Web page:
Compliments don’t pay the bills: Knowing when to let a business go

Best choices: Leslie Logemann, founder (and baker) of Ms. American Pie Company in Brevard, made one of the toughest decisions a business owner can — close down and focus on another endeavor.

The act of starting a business is an optimistic one. No one dreams of putting blood, sweat and tears into an enterprise, then shutting it down months later. In fact, our culture has ingrained in us a drive to keep moving forward at any cost. But as Leslie Logemann of Brevard can tell you, sometimes the smartest move is to walk away from a business idea that just isn’t feasible — a tough task that’s made easier when you do it early on and with eyes wide open.

About a year ago, Logemann, looking for a way to make a few extra bucks, decided to turn a lifelong baking hobby into a business. She started the Ms. American Pie Company, selling her organic, handmade pies at the Transylvania Tailgate Market. Her business was certified as a retail bakery by the North Carolin Department of Agriculture, and she worked out of a friend’s commercial kitchen on nights and weekends with her husband’s help, all the while working full time as a freelance graphic designer.

Logemann’s pies were popular. She had many repeat customers, and some local restaurants were interested in wholesale purchases. When the holidays rolled around, she was slammed with orders. But as Logemann tracked her income and expenses, she noticed something disturbing: She wasn’t making much money. So Logemann took Mountain BizWorks’ “Foundations” business planning course to find out why.

Bill Johnson
, the class facilitator, suggested that she might have a volume issue and showed her how to run the numbers. “I must have gone through 10 scenarios for how to make the business more profitable,” explains Logemann. “But the only ways to make more than $8 per hour were to open a storefront that was also a restaurant, or to do manufacturing and distribution.”

Neither of those options appealed to her. “I knew that if I expanded, it would take the fun out of selling something that’s handmade with love,” she says. Logemann also knew that if she didn’t expand, her business wouldn’t earn enough to support her.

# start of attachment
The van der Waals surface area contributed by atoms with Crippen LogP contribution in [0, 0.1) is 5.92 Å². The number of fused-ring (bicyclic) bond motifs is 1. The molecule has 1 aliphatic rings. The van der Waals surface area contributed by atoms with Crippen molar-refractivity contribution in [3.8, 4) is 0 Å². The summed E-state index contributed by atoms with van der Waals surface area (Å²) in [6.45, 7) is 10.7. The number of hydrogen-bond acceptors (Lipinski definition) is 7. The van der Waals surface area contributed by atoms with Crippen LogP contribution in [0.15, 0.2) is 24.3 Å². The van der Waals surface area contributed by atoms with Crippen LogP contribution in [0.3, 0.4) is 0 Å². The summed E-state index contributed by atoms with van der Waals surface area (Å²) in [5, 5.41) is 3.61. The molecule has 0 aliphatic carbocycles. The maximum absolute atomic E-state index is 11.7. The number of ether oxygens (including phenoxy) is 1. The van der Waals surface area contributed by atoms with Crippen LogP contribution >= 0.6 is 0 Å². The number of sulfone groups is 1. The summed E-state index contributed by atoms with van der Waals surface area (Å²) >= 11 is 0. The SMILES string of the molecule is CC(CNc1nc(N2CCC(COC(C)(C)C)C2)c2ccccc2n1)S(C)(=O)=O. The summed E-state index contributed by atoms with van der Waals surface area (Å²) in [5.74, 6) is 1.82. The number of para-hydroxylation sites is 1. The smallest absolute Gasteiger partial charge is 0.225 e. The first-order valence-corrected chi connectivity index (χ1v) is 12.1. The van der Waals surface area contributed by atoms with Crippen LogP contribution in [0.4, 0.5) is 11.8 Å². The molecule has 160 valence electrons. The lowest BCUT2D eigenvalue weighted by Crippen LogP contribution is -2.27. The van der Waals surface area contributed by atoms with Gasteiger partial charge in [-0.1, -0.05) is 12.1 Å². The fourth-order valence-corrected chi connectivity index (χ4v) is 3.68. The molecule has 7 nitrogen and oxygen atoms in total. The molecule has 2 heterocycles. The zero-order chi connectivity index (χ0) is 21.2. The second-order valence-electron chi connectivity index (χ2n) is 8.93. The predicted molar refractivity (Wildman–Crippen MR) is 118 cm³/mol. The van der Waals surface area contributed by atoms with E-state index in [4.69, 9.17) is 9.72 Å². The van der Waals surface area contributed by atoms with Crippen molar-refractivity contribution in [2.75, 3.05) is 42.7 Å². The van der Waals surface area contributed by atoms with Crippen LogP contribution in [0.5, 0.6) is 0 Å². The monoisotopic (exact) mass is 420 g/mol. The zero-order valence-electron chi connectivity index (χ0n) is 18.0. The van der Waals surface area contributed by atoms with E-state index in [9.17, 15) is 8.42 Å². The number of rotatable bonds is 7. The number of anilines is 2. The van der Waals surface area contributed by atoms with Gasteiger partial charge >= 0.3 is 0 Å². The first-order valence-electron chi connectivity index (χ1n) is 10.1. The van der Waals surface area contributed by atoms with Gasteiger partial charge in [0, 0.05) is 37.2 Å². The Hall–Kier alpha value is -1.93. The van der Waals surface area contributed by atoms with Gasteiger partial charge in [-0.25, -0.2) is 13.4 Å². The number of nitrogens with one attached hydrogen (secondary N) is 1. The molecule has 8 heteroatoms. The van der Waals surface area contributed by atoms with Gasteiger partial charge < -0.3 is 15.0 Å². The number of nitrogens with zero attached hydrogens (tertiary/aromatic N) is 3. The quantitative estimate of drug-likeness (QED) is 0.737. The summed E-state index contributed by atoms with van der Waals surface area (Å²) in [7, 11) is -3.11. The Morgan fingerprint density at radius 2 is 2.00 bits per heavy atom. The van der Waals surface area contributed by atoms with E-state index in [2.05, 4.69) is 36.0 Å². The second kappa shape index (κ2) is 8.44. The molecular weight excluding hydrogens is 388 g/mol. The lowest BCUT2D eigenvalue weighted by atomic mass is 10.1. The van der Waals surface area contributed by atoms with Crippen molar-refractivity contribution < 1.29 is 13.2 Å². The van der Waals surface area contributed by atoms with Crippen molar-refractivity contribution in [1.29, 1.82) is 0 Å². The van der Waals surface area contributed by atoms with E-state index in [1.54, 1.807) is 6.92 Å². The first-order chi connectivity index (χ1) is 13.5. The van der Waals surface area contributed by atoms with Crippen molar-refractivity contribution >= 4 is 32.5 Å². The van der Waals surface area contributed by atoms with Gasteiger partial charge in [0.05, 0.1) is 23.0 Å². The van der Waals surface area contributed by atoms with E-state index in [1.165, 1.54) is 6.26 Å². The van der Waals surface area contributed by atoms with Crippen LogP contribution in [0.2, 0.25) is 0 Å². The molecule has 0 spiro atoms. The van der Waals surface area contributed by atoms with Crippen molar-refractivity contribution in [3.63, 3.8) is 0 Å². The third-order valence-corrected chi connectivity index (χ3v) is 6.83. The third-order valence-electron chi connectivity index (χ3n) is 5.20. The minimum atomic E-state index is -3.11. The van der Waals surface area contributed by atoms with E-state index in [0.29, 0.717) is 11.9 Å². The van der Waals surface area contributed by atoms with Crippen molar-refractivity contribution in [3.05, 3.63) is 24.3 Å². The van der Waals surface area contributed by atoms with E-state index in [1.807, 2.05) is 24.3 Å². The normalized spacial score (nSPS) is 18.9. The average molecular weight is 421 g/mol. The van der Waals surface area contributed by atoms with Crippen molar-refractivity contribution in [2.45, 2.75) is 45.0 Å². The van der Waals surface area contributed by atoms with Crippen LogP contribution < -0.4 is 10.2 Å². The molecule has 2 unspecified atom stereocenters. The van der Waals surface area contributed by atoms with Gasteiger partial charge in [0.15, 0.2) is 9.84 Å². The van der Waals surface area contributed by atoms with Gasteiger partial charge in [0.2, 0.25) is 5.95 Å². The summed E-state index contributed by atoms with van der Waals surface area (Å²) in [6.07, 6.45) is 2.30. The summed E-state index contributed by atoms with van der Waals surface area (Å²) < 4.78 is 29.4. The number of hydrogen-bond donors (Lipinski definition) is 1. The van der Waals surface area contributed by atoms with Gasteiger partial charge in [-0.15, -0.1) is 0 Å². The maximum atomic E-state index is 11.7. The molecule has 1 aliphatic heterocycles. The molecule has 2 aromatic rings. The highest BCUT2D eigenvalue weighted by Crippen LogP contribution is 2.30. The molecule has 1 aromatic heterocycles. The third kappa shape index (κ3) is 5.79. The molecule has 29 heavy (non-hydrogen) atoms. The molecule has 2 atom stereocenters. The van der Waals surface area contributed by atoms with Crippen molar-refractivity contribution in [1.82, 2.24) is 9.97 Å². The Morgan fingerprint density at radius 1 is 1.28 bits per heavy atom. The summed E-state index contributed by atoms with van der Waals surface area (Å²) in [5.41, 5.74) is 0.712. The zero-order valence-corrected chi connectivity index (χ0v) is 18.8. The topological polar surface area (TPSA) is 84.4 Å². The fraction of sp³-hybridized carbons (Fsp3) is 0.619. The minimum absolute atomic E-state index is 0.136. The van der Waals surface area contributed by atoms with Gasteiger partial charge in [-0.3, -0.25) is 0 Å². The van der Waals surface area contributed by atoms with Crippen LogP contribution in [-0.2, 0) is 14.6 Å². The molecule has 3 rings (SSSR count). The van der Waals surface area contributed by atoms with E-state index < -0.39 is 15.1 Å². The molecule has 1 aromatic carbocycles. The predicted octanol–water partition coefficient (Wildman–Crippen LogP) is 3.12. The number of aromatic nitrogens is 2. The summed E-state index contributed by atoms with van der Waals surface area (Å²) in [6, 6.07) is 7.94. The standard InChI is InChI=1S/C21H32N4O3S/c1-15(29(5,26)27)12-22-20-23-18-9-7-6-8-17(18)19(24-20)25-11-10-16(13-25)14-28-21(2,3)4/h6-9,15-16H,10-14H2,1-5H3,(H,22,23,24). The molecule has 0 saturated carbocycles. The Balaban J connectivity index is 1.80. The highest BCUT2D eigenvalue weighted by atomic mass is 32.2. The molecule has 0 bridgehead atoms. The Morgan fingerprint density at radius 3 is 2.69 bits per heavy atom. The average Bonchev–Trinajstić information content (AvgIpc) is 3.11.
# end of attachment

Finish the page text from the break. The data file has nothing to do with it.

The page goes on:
“Making pies was fun and personally rewarding, but a business has to be financially rewarding,” she says. “Unfortunately, compliments don’t pay the bills.”

By the last class session, Logemann had made up her mind. After her classmates had presented their business plans, Logemann stood up and announced that she had decided to close her business. “It felt a little bit like failure, but it was also a relief,” she recalls. “The best thing about it was that it felt like I had been armed with all the knowledge I could have to make the best decision I possibly could.”

It also turns out that she wasn’t alone; Johnson told her that he knew three other students with food-based business ideas who had recently come to the same conclusion. “That made me feel less alone,” says Logemann.

Her loyal customers took the news in stride. Logemann sent each of them a note explaining her decision and mentioning that she would always consider 2012 her “year of pie.”

“Initially, a tiny part of me felt like I had let down my clients; they were always so appreciative, and pie makes people happy. But I think they’ll probably live," she says, laughing. "It’s just pie!”

Now, a couple of months after the end of the class, Logemann has no regrets. “I feel amazing relief. I don’t second-guess my decision for a minute because I know I did everything I could to make it work,” she says. “I also have a lot more personal time. Come this summer, I’ll have more weekends to go camping.”

Logemann is also taking what she learned in the class and applying it to her graphic-design business, logemannDESIGN. “I’ve started looking a little more at my bottom line, working more efficiently and being more selective about clients.” She’s even considering combining her two passions into one project, by designing a cookbook of the many recipes she’s created over the years.

“I’ll always bake for friends and family,” she says. “Now I can just practice ‘random acts of pieness.’”

Leslie Logemann can be found online at

To learn more about upcoming Foundations business planning courses at Mountain BizWorks, visit or call 253-2834.

Anna Raddatz is development and communications coordinator at Mountain BizWorks.

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